Cuomo: 600+ jobs for at-risk youth coming to Manhattan amid gun violence prevention push

Andrew Cuomo, Melissa DeRosa

FILE – In this Sept. 14, 2018 file photo, Gov. Andrew Cuomo listens during a news conference in New York. Gov. Andrew Cuomo is expected to be interviewed by investigators with the state attorney general’s office who are looking into sexual harassment allegations as the probe nears its conclusion. The timing of the interview Saturday, July 17, 2021 in Albany was confirmed by two people familiar with the case who spoke to The Associated Press on condition of anonymity. (AP Photo/Mary Altaffer, File)

MANHATTAN — More than 600 jobs will be available for at-risk youth in Manhattan, Gov. Andrew Cuomo said Thursday following a meeting to address gun violence in the community.

There are a total of 646 job thats will be available for at-risk youth in nine ZIP codes that make up the area. The ZIP codes are: 10002, 10012, 10025, 10026, 10027, 10030, 10032, 10034, and 10035.

This comes a few days after Cuomo announced over 1,600 jobs that will come to Brooklyn for at-risk youth.

“We cannot have a recovery in New York unless people feel safe here, and with these community-driven initiatives we are making available the work opportunities and services that can protect vulnerable New Yorkers from the gun violence epidemic,” Cuomo said in a statement. “This crisis will not get resolved on its own, and that is why we are bringing everyone to the table and figuring out the specific needs of communities in Manhattan and elsewhere, with insight from residents who know their neighborhood better than anyone.”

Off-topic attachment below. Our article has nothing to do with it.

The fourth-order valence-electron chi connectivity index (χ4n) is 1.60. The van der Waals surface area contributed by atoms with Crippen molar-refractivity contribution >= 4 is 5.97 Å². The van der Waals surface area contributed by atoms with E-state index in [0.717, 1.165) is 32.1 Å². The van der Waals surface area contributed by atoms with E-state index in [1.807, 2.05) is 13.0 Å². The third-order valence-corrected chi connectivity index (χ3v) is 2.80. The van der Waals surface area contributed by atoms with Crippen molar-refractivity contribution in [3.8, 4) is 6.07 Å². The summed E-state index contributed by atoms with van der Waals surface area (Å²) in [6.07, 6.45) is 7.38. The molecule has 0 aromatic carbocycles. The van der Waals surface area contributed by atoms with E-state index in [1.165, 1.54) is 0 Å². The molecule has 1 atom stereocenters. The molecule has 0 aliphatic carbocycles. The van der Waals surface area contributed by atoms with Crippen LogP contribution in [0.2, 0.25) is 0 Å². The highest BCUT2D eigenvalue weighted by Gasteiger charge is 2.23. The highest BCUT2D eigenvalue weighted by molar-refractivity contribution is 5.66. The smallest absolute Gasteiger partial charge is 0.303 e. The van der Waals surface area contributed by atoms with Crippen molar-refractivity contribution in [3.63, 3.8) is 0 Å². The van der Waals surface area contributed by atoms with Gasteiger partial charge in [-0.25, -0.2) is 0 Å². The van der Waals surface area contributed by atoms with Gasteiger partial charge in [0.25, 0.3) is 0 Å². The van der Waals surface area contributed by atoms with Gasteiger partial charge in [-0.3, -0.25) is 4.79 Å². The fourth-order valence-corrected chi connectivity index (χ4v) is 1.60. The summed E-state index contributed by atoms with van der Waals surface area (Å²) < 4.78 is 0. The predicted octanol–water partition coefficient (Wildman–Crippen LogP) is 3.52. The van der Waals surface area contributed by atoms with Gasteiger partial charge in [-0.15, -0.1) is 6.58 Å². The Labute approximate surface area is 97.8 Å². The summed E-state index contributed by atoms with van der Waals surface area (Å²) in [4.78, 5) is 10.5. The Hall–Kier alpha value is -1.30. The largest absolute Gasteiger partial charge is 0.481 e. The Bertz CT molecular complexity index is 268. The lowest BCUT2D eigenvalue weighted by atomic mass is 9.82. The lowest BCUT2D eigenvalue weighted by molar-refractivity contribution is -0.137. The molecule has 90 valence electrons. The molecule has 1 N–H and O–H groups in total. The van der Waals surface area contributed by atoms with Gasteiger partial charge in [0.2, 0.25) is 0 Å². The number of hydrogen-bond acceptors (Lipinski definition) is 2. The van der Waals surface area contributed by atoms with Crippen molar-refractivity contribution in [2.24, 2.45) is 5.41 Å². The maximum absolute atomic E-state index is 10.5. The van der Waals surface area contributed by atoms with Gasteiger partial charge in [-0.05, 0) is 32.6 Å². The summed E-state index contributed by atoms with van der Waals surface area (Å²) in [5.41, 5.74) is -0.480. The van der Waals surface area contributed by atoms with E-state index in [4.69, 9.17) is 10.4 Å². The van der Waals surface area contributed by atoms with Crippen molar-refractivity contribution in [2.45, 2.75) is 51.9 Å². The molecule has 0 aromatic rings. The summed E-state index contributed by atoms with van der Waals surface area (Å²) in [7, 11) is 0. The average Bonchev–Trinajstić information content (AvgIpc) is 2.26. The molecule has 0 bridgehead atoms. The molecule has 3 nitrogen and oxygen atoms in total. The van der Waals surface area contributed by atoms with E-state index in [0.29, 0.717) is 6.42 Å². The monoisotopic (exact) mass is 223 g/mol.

The state will provide funding to create 324 summer jobs for youth aged 15 to 24 in Manhattan to keep them employed until the start of school this year. The state is also partnering with the Consortium for Worker Education to provide job training and placement into long-term jobs for 322 young people who are out of school and live in this zone.

This comes after the governor issued an executive order declaring gun violence a disaster emergency. The new strategy treats gun violence as a public health crisis, using short-term solutions to manage the immediate gun violence crisis and reduce the shooting rate, as well as long-term solutions that focus on community-based intervention and prevention strategies to break the cycle of violence.

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